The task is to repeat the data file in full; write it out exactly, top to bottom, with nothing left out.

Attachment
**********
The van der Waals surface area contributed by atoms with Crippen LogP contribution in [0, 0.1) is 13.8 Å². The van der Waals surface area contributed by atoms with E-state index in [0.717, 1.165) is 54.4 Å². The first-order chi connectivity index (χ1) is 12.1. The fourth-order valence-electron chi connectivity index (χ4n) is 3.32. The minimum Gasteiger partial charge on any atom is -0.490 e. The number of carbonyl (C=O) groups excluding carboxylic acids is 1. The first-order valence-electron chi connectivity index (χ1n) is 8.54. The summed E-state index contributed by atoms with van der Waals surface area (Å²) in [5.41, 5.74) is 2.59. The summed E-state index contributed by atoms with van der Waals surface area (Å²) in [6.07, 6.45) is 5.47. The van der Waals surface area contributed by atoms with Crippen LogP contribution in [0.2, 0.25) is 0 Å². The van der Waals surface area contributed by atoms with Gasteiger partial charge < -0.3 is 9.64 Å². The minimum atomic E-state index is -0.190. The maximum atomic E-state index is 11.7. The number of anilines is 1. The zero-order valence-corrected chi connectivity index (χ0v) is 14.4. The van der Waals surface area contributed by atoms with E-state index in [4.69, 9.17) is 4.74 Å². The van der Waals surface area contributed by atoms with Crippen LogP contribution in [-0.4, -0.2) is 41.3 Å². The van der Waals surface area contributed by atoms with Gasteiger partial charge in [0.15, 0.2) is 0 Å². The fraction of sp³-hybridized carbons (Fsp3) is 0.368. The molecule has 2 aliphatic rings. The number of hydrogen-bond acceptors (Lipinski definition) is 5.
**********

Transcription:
The van der Waals surface area contributed by atoms with Crippen LogP contribution in [0, 0.1) is 13.8 Å². The van der Waals surface area contributed by atoms with E-state index in [0.717, 1.165) is 54.4 Å². The first-order chi connectivity index (χ1) is 12.1. The fourth-order valence-electron chi connectivity index (χ4n) is 3.32. The minimum Gasteiger partial charge on any atom is -0.490 e. The number of carbonyl (C=O) groups excluding carboxylic acids is 1. The first-order valence-electron chi connectivity index (χ1n) is 8.54. The summed E-state index contributed by atoms with van der Waals surface area (Å²) in [5.41, 5.74) is 2.59. The summed E-state index contributed by atoms with van der Waals surface area (Å²) in [6.07, 6.45) is 5.47. The van der Waals surface area contributed by atoms with Crippen LogP contribution in [0.2, 0.25) is 0 Å². The van der Waals surface area contributed by atoms with Gasteiger partial charge < -0.3 is 9.64 Å². The minimum atomic E-state index is -0.190. The maximum atomic E-state index is 11.7. The number of anilines is 1. The zero-order valence-corrected chi connectivity index (χ0v) is 14.4. The van der Waals surface area contributed by atoms with E-state index in [4.69, 9.17) is 4.74 Å². The van der Waals surface area contributed by atoms with Crippen LogP contribution in [-0.4, -0.2) is 41.3 Å². The van der Waals surface area contributed by atoms with Gasteiger partial charge in [0.15, 0.2) is 0 Å². The fraction of sp³-hybridized carbons (Fsp3) is 0.368. The molecule has 2 aliphatic rings. The number of hydrogen-bond acceptors (Lipinski definition) is 5.